Brunei’s international code is 673. Brunei’s phone numbers are 7 digits long with no area codes, but the first digit of the number identifies the district, such as 3 for Belait and 2 for Bandar Seri Begawan.
The prepaid Hallo Kad, which is available in quantities of $5 to $50 from TelBru’s telephone offices (including one at the airport) and other shops, may be used to make local and international calls on any phone in the country. Other phone cards may be used in public telephones as well.
DST, the network operator, offers GSM mobile phone services. They provide a diverse range of nomadic connections. B-Mobile now offers 3G mobile telephone services.
Brunei’s official language is Malay (Bahasa Melayu), although English is commonly spoken and understood in urban areas owing to the country’s British colonial history. In rural regions, where English competence is low, knowing a little Malay will come in handy. While everyone in Brunei can communicate in standard Malay, the local dialect is almost unintelligible to other Malay speakers. Although most signs are printed in both Jawi and Roman characters, Brunei also employs the Arabic script for Malay known as Jawi. With the exception of religious publications, the Roman alphabet is still the most often used script in Brunei for writing Malay.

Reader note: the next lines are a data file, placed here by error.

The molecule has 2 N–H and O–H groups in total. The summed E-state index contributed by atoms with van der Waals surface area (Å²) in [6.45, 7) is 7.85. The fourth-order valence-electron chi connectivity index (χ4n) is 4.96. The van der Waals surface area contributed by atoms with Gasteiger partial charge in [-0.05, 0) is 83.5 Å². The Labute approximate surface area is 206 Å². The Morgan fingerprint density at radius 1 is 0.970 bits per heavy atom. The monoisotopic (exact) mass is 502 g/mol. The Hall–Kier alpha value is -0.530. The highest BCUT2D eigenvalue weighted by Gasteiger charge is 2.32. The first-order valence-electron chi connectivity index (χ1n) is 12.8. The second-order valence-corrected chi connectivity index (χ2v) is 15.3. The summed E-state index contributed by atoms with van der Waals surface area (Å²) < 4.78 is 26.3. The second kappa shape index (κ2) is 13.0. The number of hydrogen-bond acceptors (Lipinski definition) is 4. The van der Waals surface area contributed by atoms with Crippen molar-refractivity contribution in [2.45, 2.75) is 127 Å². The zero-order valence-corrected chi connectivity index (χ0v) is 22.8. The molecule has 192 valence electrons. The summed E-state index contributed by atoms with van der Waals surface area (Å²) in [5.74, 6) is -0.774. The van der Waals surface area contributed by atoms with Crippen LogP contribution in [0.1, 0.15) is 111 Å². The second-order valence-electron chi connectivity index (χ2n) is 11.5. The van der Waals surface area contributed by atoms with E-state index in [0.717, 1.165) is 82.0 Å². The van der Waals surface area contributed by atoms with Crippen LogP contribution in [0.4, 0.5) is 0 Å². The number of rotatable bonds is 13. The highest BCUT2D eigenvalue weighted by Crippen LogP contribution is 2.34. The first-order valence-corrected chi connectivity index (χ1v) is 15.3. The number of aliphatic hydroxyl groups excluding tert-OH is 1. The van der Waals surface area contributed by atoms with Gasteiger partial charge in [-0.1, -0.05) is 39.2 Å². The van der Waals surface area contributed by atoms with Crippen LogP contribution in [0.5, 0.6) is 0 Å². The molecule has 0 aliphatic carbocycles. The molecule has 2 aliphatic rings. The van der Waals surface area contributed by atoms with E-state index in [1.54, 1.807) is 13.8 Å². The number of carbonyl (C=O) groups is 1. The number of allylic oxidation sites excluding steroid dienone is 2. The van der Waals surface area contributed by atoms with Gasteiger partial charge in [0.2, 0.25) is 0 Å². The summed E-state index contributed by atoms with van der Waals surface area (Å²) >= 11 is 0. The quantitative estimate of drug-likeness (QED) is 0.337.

In Brunei, the Chinese ethnic minority speaks a number of Chinese dialects, including Hokkien, Teochew, and others.
The Brunei government is a Malaysian Islamic monarchy (MIB), which means that the Sultan of Brunei, in addition to being one of the world’s wealthiest men, essentially controls the nation and is featured on the front pages of both local newspapers. nearly every single day At all costs, avoid insulting or disparaging the royal family.
Furthermore, although Bruneians are usually polite and tolerant, it is a good idea to be aware of the sensitivity of some subjects of discussion, notably politics (national, regional, or international) and global events, particularly those involving Islam or Islamic nations.